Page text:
Clere and Clere

1923 - 1960

Frederick de Jersey Clere was one of Wellington’s pre-eminent ecclesiastic architects and was a pioneer of reinforced concrete design in New Zealand. Clere was born in Lancashire and was the son of an Anglican clergyman. He was articled to Edmund Scott, an ecclesiastical architect of Brighton. He later became the chief assistant of Robert Jewell Withers, a London architect and a follower of the Ecclesiologists.

 
When Clere arrived in New Zealand in 1877, he practised first in Feilding and then in Wanganui where he partnered with Alfred Atkins to form Atkins and Clere (1883-1888). In 1883 he was appointed Diocesan Architect of the Anglican Church, and remained in that role when he moved to Wellington in 1886. He worked in Wellington for 58 years, in his own name and as Clere and Richmond (c.1891 – c.1895) with E. T. Richmond; Clere, Fitzgerald and Richmond (c.1895 – 1900) with Gerald Fitzgerald; Clere and Swan (1900- 1901) with John Sidney Swan; Clere and Williams (1919-1923) with Llewellyn Williams; Clere and Clere (1923 – c.1960s) with his son, Herbert Clere; and as Clere, Clere and Hill (1937 – 1939) with Herbert Clere and Henry Hill.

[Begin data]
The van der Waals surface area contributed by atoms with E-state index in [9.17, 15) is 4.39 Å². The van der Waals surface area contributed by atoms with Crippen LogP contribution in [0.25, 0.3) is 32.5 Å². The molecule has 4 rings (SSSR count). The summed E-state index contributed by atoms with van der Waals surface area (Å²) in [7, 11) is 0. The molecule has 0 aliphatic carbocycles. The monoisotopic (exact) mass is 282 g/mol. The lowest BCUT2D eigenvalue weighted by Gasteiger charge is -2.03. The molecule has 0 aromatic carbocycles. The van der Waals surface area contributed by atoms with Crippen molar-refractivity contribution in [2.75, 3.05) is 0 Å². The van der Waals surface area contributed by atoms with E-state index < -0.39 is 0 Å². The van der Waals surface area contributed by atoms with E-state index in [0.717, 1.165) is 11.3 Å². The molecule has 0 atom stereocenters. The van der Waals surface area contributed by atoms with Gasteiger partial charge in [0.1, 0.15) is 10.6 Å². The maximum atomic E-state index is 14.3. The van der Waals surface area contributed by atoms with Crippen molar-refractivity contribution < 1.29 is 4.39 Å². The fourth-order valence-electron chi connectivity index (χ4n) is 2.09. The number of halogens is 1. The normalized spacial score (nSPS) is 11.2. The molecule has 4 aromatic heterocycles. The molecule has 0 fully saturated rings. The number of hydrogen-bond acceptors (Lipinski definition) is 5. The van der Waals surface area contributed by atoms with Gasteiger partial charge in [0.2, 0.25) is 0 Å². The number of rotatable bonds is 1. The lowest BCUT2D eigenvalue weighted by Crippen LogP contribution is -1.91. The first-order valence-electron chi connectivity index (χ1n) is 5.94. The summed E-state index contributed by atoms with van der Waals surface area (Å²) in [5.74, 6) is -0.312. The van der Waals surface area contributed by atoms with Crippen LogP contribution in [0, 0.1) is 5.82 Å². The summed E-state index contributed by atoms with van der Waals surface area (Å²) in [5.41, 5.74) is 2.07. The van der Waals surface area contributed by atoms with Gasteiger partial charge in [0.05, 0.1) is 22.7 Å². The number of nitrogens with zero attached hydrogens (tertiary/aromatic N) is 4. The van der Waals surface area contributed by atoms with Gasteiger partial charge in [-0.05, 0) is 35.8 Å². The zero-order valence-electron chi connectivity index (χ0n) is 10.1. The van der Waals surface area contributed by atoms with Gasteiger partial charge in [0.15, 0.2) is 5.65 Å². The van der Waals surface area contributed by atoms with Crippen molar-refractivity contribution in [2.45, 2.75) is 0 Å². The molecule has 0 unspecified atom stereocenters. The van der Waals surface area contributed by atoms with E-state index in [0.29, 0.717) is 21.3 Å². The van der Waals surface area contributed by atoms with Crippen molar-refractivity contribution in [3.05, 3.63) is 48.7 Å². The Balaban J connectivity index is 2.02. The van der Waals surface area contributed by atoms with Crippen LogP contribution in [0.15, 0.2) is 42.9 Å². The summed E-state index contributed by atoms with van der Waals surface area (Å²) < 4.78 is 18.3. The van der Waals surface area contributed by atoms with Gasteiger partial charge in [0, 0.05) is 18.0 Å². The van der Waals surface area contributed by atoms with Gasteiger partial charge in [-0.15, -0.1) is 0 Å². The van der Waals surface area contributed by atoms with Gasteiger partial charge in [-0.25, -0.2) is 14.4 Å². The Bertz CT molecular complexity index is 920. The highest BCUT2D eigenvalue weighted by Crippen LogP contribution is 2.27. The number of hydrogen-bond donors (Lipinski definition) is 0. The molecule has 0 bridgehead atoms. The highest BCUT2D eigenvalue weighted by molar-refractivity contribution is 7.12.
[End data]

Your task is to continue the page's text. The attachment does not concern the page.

Throughout his career Clere was a pioneer and enthusiastic advocate of reinforced concrete design. His first ferro-concrete ecclesiastical design was the Anglican Church of St Mary of the Virgin, Karori (1911). He followed this with St Matthew’s Anglican Church, Hastings (1913), his first Gothic church built in concrete, and with St Mary of the Angels (1922).  St Mary of the Angels is an outstanding example of “ferro-concrete” Gothic design and is certainly his best known church. As well as being pre-eminent in church design, Clere was responsible for many domestic and commercial buildings among the best known of which are the Harbour Board and Bond Store, Wellington (1891), the Wellington Harbour Board Buildings and, in association with his son, the Renaissance-styled AMP head office (1928). Clere was also involved in the design of large woolsheds in Hawkes Bay and Wairarapa.

Frederick de Jersey Clere was active in the formation of the New Zealand Institute of Architects and served on their council for many years. He was also honorary secretary to the Royal Institute of British Architects for half a century. He was a member of the Wellington Anglican Diocesan Synod and the General Synod, and held the appointment of Diocesan Architect of the Anglican Church for most of his professional life. He was also a member of the New Zealand Academy of Fine Arts. 

Sources: 
Cyclopedia
N.Z. Building Progress; July, Dec. 1913; Aug., Sept., Oct., 1917; April 1922.
Mew, Geoff & Adrian Humphris. “Raupo to Deco: Wellington Styles and Architects 1840 – 1940” (Wellington: Steel Roberts Aotearoa, 2014) 
NZHPT Glossary
WCC Heritage Inventory 2001 


 

Last updated: 8/11/2016 9:42:49 p.m.